I like your idea of “quality tutoring and discovery” among writers and freelance editors, especially without the “uncritical kumbaya support” that too many support groups become. In fact, I think you’ve nailed it as the thing we have to watch for. Unless we see the rise of some major alternative, this kind of R&D, as you say, from “dedicated creatives,” may be all that’s out there.

      Thanks again for commenting so seriously and incisively, a worthy example, itself, of the straight-ahead, no warm-and-fuzzy nonsense approach that’s going to be required.

    • Thanks so much for this insightful comment, Roz. It arrives with the
      clear weight of your actual experience on staff at major publishers and
      now, of course, as a self-publishing novelist. And you do it — unlike so
      many others — without that mewling, whining, mean-spirited tone that
      tends to weaken so many good arguments in lesser hands than yours.

      As you can tell from my list of “reservations” in the piece, I’ve had
      my doubts about how much profit might truthfully be plowed back in to
      new-author/new-work development at some major houses. While I’m sure
      there are some happy exceptions, I’ve done too much time in the
      corporate world, myself, to feel convinced that this was a major
      deployment of funds, at least in the aggressive way we might like to
      imagine. Executive suites are good at talking about wanting creativity,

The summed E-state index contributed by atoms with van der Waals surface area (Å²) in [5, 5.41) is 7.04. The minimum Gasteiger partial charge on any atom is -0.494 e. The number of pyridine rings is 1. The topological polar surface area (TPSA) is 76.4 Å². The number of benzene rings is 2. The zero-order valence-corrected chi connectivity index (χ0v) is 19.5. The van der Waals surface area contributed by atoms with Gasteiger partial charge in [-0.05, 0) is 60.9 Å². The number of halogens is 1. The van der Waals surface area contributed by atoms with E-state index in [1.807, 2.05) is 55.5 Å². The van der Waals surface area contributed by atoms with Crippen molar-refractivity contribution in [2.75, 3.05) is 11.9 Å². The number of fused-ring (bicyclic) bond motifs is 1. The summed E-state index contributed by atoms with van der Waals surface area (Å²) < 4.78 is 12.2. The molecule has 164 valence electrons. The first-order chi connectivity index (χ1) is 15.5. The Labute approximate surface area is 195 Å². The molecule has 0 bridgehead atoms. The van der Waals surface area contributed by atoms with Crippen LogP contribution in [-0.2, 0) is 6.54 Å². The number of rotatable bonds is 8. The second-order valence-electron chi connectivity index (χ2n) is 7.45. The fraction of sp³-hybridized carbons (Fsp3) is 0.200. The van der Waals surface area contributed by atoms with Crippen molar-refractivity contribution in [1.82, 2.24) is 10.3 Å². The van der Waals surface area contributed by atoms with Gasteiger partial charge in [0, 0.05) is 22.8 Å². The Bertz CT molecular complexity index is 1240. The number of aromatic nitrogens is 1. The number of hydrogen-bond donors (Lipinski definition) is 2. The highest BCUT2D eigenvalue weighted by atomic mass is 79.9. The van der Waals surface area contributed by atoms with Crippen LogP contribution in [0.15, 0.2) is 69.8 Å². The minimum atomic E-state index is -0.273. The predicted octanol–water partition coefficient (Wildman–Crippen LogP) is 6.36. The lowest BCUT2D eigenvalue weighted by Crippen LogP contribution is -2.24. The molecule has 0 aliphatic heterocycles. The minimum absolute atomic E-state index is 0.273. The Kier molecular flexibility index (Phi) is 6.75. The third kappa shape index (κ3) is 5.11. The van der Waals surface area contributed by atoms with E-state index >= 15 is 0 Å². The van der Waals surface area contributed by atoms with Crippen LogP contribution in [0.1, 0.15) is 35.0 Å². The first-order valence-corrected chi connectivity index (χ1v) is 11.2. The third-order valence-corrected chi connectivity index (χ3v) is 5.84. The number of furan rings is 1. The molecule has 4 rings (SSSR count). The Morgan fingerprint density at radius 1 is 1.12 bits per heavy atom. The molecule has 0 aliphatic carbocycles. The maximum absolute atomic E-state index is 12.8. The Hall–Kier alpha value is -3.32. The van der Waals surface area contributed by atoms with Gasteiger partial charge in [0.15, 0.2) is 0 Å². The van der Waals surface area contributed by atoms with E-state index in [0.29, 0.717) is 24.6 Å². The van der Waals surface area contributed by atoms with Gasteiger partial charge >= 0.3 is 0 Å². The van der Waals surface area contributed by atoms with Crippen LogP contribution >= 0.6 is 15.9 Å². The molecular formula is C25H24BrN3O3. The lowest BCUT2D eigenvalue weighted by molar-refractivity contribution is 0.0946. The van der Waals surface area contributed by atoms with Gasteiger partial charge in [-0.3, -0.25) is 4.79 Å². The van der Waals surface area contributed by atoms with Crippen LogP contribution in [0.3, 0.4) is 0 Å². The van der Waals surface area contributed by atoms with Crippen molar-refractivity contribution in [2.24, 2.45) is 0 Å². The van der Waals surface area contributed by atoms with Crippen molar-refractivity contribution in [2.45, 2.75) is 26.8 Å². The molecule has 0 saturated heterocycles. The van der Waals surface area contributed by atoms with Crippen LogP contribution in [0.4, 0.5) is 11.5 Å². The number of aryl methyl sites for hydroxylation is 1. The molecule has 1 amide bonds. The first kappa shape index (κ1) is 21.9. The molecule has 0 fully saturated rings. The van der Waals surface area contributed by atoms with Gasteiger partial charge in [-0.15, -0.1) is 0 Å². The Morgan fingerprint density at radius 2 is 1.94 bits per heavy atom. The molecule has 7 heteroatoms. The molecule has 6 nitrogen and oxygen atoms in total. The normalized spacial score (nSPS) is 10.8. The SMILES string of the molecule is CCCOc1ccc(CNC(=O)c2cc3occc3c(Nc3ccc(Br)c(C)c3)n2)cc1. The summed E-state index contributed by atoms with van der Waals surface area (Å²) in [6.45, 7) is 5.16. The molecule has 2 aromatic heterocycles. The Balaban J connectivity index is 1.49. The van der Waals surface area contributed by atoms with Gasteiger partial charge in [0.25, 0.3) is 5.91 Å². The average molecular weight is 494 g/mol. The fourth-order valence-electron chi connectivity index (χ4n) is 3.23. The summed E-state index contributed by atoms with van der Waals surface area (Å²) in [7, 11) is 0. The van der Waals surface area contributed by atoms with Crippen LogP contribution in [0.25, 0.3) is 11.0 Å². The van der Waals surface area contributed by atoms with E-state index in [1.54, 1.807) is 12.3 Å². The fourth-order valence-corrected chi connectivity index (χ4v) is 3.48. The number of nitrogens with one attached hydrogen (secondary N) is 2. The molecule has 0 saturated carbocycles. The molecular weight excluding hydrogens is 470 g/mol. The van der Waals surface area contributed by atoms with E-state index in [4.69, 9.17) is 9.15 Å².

when it’s really the last thing they want — creativity is disruptive and
      corporate settings (as we see before us in publishing) are resistant to
      disruption by nature.

      So I don’t doubt for a moment the conviction or clear sight of things
      with which you arrive at the thoughtful, painstaking process of
      self-publication you’re plying now, with its severe emphasis on quality
      and care.

      I like your idea of “quality tutoring and discovery” among writers
      and freelance editors, especially without the “uncritical kumbaya
      support” that too many support groups become. In fact, I think you’ve
      nailed it as the thing we have to watch for. Unless we see the rise of
      some major alternative, this kind of R&D, as you say, from
      “dedicated creatives,” may be all that’s out there.

      Thanks again for commenting so seriously and incisively, a worthy
      example, itself, of the straight-ahead, no warm-and-fuzzy nonsense
      approach that’s going to be required.


      • ‘Executive suites are good at talking about wanting creativity,
        when it’s really the last thing they want — creativity is disruptive…’ The nail hit soundly with a hammer, Porter!
        The trouble is, executives want (and need) reliability, testability, small increments on what they already know that works. That’s not how true ‘creatives’ work.
        I don’t envy those corporations trying to scratch a living by taming these creative animals, by the way!

  2. As usual, Porter, you bring good thoughts to the table. I
    chewed on this one a while.

    When I chose to self-publish my first work, I had a
    completely different route in mind from what most folks think of as DIY. And I
    believe my concept fully addresses the question of “where is the R&D in

    Here’s my dream: I started Graceful Word, a small fellowship
    of writers who collaborate to produce good literature that’s not only interesting
    to read, but actually has something to say without being in your face (we
    called it “theme” in the old days).

    At present, it’s a fellowship of one. When I reach a level
    of success that allows me to hunt (and bankroll) the next writer, then I’ll be
    looking for that person. I’d like to grow the fellowship to a max of seven
    writers. We’ll write mainly fiction, but there’s room for non-fiction, and
    perhaps even some poetry.